Over 5,000 Dangerous Animals Are Kept As Pets Across Britain

When we think of ‘pets’, we think of dogs, cats and small furry animals. Heck, earlier this week one man made the news for keeping a fox as a pet, and we could just about deal with that. We’re all animal lovers here, so we’re willing to make exceptions…

However, figures from the Born Free Foundation have revealed that almost 5,000 dangerous wild animals are kept as pets in homes across the UK.

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Gone are the days of a cat and two gerbils, as several of us are opting for increasingly more outrageous pets, including apes, bears and snakes.

The list of dangerous pets in the UK includes:

  • 700+ poisonous snakes including deadly puff adders and diamond-back rattlesnakes
  • 290 big cats including 70 leopards, 11 pumas, 9 tigers, 9 lions and 3 cheetahs
  • 230+ apes
  • 14 wolves
  • 1 bear
  • 1 elephant
  • 1 giraffe

All of the animals included in these figures are registered under the Dangerous Wild Animals Act 1976, and it’s worth noting the numerous animals that would be classified under the act that are illegally kept in homes across the UK.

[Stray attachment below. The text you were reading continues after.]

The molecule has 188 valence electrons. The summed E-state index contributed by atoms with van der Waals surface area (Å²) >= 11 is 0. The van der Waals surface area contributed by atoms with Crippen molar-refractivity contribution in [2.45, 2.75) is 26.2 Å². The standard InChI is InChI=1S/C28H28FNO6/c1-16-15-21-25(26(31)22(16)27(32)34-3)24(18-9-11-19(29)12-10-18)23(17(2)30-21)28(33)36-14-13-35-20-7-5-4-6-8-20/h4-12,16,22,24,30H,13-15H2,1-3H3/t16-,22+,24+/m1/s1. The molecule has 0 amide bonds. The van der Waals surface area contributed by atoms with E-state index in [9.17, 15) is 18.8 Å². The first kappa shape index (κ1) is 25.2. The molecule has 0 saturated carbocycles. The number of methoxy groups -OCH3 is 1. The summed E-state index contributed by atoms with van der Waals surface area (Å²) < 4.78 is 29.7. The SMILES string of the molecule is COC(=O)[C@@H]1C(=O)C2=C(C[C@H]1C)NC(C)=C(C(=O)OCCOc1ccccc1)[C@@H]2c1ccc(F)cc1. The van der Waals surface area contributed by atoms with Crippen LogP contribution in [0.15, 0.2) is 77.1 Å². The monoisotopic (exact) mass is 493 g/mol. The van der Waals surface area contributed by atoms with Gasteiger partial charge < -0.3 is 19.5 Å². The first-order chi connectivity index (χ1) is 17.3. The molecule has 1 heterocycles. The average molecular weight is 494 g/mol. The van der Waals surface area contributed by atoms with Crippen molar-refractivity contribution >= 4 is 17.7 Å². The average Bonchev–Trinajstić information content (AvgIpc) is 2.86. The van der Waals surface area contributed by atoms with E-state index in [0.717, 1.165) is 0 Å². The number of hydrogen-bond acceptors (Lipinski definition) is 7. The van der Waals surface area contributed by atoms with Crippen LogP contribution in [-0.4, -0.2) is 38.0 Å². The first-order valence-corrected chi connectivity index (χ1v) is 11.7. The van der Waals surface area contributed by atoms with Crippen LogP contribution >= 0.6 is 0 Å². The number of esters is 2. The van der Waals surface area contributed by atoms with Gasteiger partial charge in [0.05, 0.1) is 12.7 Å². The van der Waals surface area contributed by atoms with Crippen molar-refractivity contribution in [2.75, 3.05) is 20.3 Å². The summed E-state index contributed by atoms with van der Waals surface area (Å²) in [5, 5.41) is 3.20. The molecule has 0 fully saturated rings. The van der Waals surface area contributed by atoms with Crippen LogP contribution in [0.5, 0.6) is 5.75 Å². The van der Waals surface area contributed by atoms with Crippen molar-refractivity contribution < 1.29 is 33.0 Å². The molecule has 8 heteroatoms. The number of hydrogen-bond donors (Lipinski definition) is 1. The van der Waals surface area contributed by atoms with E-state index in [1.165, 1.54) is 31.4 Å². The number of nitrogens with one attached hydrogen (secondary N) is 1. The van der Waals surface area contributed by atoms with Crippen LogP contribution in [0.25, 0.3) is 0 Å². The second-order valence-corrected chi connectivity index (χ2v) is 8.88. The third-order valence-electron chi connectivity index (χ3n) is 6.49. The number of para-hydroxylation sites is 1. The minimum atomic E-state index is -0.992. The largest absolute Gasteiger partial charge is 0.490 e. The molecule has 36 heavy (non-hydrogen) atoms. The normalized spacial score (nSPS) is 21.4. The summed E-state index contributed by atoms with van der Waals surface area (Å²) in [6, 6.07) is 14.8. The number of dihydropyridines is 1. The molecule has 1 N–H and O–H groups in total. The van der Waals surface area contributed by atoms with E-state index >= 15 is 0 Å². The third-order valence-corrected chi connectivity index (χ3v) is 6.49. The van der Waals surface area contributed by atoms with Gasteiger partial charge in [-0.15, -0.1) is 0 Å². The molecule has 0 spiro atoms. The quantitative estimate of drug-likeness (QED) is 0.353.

The Born Free charity is now looking to change the laws which protect these animals who, they say, suffer when kept in private homes.

Dr Chris Draper, Head of Welfare at Born Free, has said:

“We do not know how many wild cats are being kept with­out a licence but we are concerned the law is relatively easy to circumvent. In theory, anyone could be living next door to a wild cat and not even be aware.”

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All of these creatures have complex behavioural, psychological and environmental needs and all pose significant risks to humans. Life in captivity presents serious challenges to their welfare and, in particular, they should never be ­considered for living in a domestic environment.”

The current Dangerous Wild Animals Act was introduced in the mid 1970s after owning exotic creatures became increasingly more fashionable in the late 60s/early 70s. Whilst the Act considers the threat that keeping such animals poses to public safety and requires the owner to have full insurance, it fails to consider what’s i the best interest of the animal, and does not stipulate any form of training.

The push to review the legislation is a full consideration of each individual animal that it protects, particularly in relation to their well being as well as what’s in the public interest.

The push follows a year of legal advancements in the realm of animal welfare. So far in 2018, Scotland has banned performances from wild animal circus acts, and the media has been rife with talks of the possible ‘Lucy’s Law‘ and ‘Finn’s Law‘. There are also calls to review the Dangerous Dog Act, as well as the Control of Dogs (Scotland) Act.

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Long may the changes continue – with a bit of a push, we hope that all animals will be viewed as equal, living beings in the eyes of the law!

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